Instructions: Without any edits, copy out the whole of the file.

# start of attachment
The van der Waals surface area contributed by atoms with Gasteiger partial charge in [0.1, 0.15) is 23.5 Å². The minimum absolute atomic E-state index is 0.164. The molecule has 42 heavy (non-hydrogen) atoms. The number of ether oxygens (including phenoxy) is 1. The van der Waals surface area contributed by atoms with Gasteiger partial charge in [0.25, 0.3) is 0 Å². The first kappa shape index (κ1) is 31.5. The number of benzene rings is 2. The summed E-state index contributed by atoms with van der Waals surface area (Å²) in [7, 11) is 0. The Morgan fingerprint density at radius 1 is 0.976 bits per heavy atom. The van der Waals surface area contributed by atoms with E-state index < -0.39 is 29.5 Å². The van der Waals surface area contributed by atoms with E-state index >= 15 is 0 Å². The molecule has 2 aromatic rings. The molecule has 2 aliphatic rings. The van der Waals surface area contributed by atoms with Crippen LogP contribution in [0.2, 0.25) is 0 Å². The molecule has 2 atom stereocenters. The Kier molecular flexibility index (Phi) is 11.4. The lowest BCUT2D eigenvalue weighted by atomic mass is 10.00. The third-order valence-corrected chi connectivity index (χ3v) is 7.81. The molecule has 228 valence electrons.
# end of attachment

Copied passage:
The van der Waals surface area contributed by atoms with Gasteiger partial charge in [0.1, 0.15) is 23.5 Å². The minimum absolute atomic E-state index is 0.164. The molecule has 42 heavy (non-hydrogen) atoms. The number of ether oxygens (including phenoxy) is 1. The van der Waals surface area contributed by atoms with Gasteiger partial charge in [0.25, 0.3) is 0 Å². The first kappa shape index (κ1) is 31.5. The number of benzene rings is 2. The summed E-state index contributed by atoms with van der Waals surface area (Å²) in [7, 11) is 0. The Morgan fingerprint density at radius 1 is 0.976 bits per heavy atom. The van der Waals surface area contributed by atoms with E-state index < -0.39 is 29.5 Å². The van der Waals surface area contributed by atoms with E-state index >= 15 is 0 Å². The molecule has 2 aromatic rings. The molecule has 2 aliphatic rings. The van der Waals surface area contributed by atoms with Crippen LogP contribution in [0.2, 0.25) is 0 Å². The molecule has 2 atom stereocenters. The Kier molecular flexibility index (Phi) is 11.4. The lowest BCUT2D eigenvalue weighted by atomic mass is 10.00. The third-order valence-corrected chi connectivity index (χ3v) is 7.81. The molecule has 228 valence electrons.